Plagued by delays and missing any of the exciting "secret" features promised a year ago, Apple's next-generation Mac OS X operating system, codenamed Leopard, will be released to the public on October 26, the company announced. Leopard is the fifth minor revision to the company's OS X system, and it is shipping almost exactly a year after Windows Vista, an OS that Apple incessantly ridiculed for its tardiness.

Yep, reality really is distorted in Cupertino. And if you're looking for even more proof, consider the way that Apple hawks this system. "Leopard is packed with more than 300 new features and introduces a brand new desktop," the official announcement reads. Many of these 300 new features are, of course, comical. 10 of them exist in Xcode, a developer tool (in total, over 40 of the new features are only for developers). Six new features are, seriously, listed under the screensavers category. Fully 24 of them exist in iChat, Apple's instant messaging application. There are 6 new fonts features, 3 new Quick Look features (though Quick Look is itself, go figure, actually a new feature) and 12 new UNIX features.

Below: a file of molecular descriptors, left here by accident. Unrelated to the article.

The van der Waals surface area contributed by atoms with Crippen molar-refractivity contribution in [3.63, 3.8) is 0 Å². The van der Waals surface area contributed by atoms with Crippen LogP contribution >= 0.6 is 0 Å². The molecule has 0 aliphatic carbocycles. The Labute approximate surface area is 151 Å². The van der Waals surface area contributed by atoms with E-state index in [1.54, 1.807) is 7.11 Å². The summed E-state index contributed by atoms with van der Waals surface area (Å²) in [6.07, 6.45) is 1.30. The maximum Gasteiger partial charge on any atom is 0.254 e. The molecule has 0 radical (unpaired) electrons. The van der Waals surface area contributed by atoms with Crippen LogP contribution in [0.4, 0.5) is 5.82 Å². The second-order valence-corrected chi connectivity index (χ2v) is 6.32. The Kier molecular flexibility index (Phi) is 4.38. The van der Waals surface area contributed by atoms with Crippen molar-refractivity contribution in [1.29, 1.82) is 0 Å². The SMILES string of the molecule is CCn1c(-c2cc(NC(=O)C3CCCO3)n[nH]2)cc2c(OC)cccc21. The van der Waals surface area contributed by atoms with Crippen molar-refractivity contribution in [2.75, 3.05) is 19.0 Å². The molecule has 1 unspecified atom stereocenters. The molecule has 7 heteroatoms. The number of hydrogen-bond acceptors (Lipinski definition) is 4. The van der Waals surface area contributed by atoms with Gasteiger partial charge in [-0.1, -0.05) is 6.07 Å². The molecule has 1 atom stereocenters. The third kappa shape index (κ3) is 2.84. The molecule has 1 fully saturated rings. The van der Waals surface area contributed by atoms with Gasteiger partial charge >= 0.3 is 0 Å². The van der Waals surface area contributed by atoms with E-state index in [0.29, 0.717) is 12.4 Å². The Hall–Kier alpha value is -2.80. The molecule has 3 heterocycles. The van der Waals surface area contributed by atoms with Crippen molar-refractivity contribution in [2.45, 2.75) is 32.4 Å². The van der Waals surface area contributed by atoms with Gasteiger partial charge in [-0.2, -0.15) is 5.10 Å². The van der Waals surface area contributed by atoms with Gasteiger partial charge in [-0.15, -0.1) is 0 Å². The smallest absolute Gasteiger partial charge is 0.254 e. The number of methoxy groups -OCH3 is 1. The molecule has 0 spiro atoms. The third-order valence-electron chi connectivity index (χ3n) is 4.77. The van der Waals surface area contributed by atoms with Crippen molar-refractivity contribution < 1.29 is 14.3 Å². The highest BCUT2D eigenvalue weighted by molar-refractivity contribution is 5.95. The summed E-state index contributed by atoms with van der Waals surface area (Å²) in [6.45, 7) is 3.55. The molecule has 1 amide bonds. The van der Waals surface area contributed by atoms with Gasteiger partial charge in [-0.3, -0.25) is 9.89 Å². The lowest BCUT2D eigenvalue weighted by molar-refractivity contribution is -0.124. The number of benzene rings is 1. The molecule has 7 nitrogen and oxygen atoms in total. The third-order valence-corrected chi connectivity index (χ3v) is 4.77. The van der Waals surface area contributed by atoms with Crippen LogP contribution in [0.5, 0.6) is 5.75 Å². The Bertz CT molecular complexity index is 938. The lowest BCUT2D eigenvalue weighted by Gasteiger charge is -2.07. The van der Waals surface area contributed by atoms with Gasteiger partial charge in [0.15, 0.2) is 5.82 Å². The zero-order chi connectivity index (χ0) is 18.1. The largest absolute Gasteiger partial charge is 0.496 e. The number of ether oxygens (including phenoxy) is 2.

If you can stop chuckling for a moment, Leopard does include a few minor but notable improvements. A new feature called Time Machine, a prettier version of the Previous Versions feature Microsoft first shipped in 2003, allows users to resuscitate previous versions of files. A new feature called Spaces allows users to utilize a years-old UNIX feature called workspaces in typically elegant Apple fashion. And Leopard can dual-boot with Windows Vista, a feature that might prove to be the system's most popular.

Apple is pushing other minor improvements like a slightly-updated shell and desktop, minor revisions to the system's email and Web browsing applications, and new parental controls that more closely mirror what Microsoft added to Vista. In short, Leopard appears to seriously under-deliver compared to both the competition to what CEO Steve Jobs promised would be major secret new features. None of these have ever materialized.

In related news, Apple also announced the Leopard version of Mac OS X Server. This one boasts only 250 new features, so it's presumably 17 percent less interesting than the client OS.